# Mathematics Colloquium

#### The diabolical bubbles of H. Minkowski

**Speaker:**
Ramon van Handel, Princeton

**Location:**
Warren Weaver Hall 1302

**Date:**
Monday, December 11, 2023, 3:45 p.m.

**Synopsis:**

In the late 1800s, in the course of his study of classical problems of

number theory, the young Hermann Minkowski discovered the importance of a

new kind of geometric object that we now call a convex set. He soon

developed a rich and beautiful theory for understanding such sets, laying

the foundations of convex geometry that are widely used to this day.

Among the most surprising observations of Minokwski's theory is that the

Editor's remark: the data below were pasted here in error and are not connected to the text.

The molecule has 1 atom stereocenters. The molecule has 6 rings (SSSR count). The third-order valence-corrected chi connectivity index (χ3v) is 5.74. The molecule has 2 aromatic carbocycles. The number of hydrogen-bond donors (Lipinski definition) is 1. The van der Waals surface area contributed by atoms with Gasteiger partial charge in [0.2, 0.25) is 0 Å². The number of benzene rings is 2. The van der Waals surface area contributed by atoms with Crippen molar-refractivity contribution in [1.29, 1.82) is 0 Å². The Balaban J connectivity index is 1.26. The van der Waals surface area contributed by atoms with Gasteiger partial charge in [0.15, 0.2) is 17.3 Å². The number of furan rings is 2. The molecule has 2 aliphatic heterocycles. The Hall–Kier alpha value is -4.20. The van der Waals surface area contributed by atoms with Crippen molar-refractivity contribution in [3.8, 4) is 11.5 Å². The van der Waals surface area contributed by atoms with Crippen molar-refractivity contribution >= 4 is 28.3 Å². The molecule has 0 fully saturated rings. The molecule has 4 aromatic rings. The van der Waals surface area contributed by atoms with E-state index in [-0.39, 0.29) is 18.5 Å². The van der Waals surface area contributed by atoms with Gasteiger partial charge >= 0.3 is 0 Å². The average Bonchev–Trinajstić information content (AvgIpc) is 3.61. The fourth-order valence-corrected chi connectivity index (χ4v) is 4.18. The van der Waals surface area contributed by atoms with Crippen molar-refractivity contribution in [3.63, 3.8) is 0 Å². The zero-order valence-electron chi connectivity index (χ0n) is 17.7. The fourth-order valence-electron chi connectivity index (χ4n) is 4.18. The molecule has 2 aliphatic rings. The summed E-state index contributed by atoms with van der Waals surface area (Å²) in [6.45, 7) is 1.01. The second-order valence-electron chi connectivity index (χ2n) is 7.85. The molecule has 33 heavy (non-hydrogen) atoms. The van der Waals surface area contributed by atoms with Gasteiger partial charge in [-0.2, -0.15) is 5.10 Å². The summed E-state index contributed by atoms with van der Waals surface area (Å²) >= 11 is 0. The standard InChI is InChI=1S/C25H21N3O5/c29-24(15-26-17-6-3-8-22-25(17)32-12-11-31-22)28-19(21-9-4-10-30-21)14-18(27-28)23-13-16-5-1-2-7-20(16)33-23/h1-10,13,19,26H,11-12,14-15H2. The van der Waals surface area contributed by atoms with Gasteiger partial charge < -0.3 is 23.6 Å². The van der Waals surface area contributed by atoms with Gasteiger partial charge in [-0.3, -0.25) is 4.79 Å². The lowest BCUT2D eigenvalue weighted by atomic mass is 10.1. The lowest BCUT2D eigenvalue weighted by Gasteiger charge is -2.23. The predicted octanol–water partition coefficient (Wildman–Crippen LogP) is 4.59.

classical isoperimetric theorem-- which states that the ball has the

smallest surface area among all bodies of a given volume (a fact known

instinctively to any child who has played with soap bubbles)-- is just one

special case of a much more general phenomenon. When one fixes geometric

parameters other than surface area, Minkowski discovered that the

resulting "bubbles" can be strikingly bizarre -- they may have spikes

sticking out of them in any direction. A complete understanding of such

objects has remained a long-standing open problem, with major progress

being achieved only recently in joint work with Yair Shenfeld.

In this talk I will aim to discuss some of the history of these questions,

and to discuss how they arise in different guises across a surprisingly

wide range of mathematical disciplines including geometry, analysis,

algebra, combinatorics, and computational complexity.